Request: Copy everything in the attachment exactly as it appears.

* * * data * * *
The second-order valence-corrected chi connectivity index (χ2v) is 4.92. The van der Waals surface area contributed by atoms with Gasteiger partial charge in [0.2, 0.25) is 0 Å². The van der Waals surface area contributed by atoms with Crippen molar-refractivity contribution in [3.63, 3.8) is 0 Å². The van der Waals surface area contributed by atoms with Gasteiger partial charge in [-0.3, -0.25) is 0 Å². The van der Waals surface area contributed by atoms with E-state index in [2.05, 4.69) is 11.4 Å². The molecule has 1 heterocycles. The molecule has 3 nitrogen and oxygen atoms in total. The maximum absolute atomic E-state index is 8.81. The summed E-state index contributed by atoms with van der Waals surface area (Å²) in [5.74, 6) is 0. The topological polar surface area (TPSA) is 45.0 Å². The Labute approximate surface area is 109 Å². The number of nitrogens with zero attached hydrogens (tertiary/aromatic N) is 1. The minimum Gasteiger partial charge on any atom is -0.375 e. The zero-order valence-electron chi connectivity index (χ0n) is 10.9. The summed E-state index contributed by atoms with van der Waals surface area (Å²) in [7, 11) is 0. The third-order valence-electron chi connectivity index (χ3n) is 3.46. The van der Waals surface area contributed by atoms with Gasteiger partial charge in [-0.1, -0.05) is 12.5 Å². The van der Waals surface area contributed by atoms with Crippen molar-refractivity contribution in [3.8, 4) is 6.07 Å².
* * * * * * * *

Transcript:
The second-order valence-corrected chi connectivity index (χ2v) is 4.92. The van der Waals surface area contributed by atoms with Gasteiger partial charge in [0.2, 0.25) is 0 Å². The van der Waals surface area contributed by atoms with Crippen molar-refractivity contribution in [3.63, 3.8) is 0 Å². The van der Waals surface area contributed by atoms with Gasteiger partial charge in [-0.3, -0.25) is 0 Å². The van der Waals surface area contributed by atoms with E-state index in [2.05, 4.69) is 11.4 Å². The molecule has 1 heterocycles. The molecule has 3 nitrogen and oxygen atoms in total. The maximum absolute atomic E-state index is 8.81. The summed E-state index contributed by atoms with van der Waals surface area (Å²) in [5.74, 6) is 0. The topological polar surface area (TPSA) is 45.0 Å². The Labute approximate surface area is 109 Å². The number of nitrogens with zero attached hydrogens (tertiary/aromatic N) is 1. The minimum Gasteiger partial charge on any atom is -0.375 e. The zero-order valence-electron chi connectivity index (χ0n) is 10.9. The summed E-state index contributed by atoms with van der Waals surface area (Å²) in [7, 11) is 0. The third-order valence-electron chi connectivity index (χ3n) is 3.46. The van der Waals surface area contributed by atoms with Gasteiger partial charge in [-0.1, -0.05) is 12.5 Å². The van der Waals surface area contributed by atoms with Crippen molar-refractivity contribution in [3.8, 4) is 6.07 Å².